Alzheimer’s disease (AD) is a neurodegenerative disease that is causing a growing burden on health and economic.1 AD will reportedly affect 131 million people worldwide by 2050 and will cause over US$2 trillion in economic losses by 2030.2 However, a satisfactory therapeutic breakthrough in the field of AD is still lacking. Since the approval of memantine in 2003,3 all clinical trials of new drugs developed for the different pathogeneses of AD have failed to improve clinical outcome.4 The molecular targeted therapies can reduce the pathological products of AD in the human brain but it is yet uncertain if they are effective in AD.5 The failure of such therapies has been attributed to the fact that most of the study participants were patients with moderate or severe AD. These patients exhibit pathological changes in the brain, which may be irreversible or challenging to stop the progression, and the optimal time for treatment may have already elapsed.6 7 Thus, the early diagnosis and treatment of patients with AD may be the key to halt the disease progression. In the Alzheimer’s continuum, patients in the predementia stages may exhibit clinical symptoms difficult to identify, such as mild cognitive impairment (MCI) or subjective cognitive decline (SCD). Efficiently and accurately differentiating them from cognitively healthy individuals through clinical information and neuropsychological scales is complicated, especially for clinicians who are not experts in the AD field.8 Therefore, there is currently a high demand for convenient and reliable markers for the diagnosis of AD.9

The accurate diagnosis of AD is usually confirmed by autopsy; however, in the recent decade, with the development of laboratory tests and neuroimaging, scientists can directly detect biomarkers in vivo to identify patients with AD.9–11 These biomarkers include detection of amyloid-β and hyperphosphorylated tau, found in the plasma, cerebrospinal fluid6 and with positron emission tomography imaging.12 However, interlaboratory variations lead to a lack of robustness of these biomarkers for early diagnosis. Although several other biomarkers have been proposed, repeated validation is still required to prove their reliability.13 14 In addition, these examinations can be harmful through vascular punctures, lumbar punctures or the administration of radioactive substances. Conversely, MRI can non-invasively visualise structural and functional changes in the brain. The current diagnostic criteria are mainly based on the structural MRI reports of atrophy of the whole brain, medial temporal lobe or hippocampus, and other brain alterations.12 However, functional MRI (fMRI) may reflect the brain’s functional state through the changes in cerebral blood-oxygen signal, detect brain abnormalities before detectable structural changes, and indicate risk of cognitive decline.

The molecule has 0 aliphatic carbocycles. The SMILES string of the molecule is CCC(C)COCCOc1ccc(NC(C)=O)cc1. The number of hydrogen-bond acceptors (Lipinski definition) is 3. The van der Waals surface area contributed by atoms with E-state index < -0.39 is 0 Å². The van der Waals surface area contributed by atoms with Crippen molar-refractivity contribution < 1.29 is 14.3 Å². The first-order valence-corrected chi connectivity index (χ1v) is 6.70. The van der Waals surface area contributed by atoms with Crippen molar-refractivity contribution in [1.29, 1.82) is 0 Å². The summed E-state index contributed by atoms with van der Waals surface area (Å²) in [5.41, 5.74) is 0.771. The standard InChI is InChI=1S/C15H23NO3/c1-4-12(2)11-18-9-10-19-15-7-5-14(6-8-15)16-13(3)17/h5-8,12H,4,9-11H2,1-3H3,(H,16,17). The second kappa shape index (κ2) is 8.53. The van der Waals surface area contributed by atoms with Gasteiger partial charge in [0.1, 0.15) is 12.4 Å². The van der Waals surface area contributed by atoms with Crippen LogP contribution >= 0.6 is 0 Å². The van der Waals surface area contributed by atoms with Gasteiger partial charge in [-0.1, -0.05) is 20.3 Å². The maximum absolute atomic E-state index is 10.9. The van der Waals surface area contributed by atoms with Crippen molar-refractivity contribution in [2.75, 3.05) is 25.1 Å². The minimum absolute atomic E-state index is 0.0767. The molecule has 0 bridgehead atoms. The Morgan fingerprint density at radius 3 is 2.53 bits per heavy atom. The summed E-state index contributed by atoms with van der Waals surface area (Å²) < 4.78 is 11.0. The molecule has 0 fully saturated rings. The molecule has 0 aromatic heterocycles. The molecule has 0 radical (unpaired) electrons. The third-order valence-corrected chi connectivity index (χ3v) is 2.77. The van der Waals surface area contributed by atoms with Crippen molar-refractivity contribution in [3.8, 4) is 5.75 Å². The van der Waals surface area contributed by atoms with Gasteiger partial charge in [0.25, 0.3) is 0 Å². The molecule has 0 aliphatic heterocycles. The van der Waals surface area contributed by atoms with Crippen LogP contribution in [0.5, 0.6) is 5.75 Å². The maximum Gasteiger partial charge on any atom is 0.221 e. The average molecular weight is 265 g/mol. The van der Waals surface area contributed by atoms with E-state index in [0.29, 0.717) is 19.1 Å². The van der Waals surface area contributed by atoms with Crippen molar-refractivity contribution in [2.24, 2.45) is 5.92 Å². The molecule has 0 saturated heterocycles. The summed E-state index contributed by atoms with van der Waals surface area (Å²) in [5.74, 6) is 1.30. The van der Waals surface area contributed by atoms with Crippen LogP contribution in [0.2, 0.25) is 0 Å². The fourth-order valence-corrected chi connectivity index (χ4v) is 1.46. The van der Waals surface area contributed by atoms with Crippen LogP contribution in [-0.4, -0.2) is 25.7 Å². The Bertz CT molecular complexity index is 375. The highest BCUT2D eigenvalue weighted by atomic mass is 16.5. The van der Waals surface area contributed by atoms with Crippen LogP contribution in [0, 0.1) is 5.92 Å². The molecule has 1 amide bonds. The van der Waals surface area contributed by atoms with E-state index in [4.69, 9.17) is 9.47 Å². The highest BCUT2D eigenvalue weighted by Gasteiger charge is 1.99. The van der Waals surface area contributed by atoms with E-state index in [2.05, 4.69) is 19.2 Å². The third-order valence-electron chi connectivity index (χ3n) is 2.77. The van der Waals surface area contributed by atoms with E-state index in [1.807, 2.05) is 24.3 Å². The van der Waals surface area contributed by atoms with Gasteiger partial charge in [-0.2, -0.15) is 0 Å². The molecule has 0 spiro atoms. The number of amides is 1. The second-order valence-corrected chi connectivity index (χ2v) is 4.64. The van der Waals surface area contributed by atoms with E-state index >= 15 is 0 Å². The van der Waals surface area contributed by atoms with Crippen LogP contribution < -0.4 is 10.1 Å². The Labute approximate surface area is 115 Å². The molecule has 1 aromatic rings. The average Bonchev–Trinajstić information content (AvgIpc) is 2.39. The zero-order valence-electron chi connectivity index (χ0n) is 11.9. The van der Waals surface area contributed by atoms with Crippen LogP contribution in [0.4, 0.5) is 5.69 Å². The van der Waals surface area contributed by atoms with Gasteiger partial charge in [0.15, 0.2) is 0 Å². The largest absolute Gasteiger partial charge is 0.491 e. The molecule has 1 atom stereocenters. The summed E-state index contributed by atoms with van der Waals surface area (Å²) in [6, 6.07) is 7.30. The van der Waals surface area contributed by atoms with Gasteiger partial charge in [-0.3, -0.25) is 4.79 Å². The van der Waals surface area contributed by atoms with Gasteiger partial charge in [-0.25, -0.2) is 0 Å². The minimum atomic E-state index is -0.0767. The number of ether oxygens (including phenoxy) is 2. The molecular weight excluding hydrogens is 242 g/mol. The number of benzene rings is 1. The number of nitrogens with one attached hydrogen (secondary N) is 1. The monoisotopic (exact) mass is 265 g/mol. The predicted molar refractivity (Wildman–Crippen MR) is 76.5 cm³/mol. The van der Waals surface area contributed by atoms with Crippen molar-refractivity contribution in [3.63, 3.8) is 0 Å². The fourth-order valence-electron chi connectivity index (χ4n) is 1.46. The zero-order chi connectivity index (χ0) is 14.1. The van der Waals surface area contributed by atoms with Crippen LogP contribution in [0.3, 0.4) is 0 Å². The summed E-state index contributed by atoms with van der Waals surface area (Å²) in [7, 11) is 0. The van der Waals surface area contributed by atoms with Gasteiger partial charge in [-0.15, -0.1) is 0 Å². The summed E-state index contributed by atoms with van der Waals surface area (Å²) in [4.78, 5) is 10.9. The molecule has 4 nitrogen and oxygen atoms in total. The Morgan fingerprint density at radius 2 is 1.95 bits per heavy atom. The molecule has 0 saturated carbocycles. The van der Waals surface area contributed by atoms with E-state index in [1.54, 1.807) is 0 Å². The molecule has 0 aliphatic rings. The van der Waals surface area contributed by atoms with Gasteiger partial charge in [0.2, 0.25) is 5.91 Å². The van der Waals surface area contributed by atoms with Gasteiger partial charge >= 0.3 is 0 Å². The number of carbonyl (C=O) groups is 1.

Resting-state fMRI (rs-fMRI) is a non-invasive, harmless and efficient imaging detection method with high spatial resolution, showing the functional status of the central nervous system. Since 1995, rs-fMRI has been increasingly used in scientific research.15 Several indicators of rs-fMRI have been used to reflect functional activity, including functional connectivity,16 the amplitude of low-frequency fluctuation (ALFF),17 fractional ALFF (fALFF)18 and regional homogeneity (ReHo).19 Among the commonly used indicators, ALFF/fALFF and ReHo are reported to have relatively higher test-retest reliability than other biomarkers,20 and the calculation process does not require prior assumptions of the specific brain regions to be studied. ALFF is considered to represent spontaneous brain activity, and fALFF is derived from an improved algorithm of ALFF.21 ReHo assesses the synchronisation among one voxel and its neighbours (eg, 26 voxels) and is considered to represent the homogeneity of a given cluster.21 These indicators were also proven to correlate with disease progression in other diseases through general linear models or machine learning approaches and are considered potential diagnostic markers.22–24 However, fMRI is still used as an additional resource in conjunction with other tests. We speculate that ALFF/fALFF and ReHo may be promising imaging markers for the early diagnosis of AD.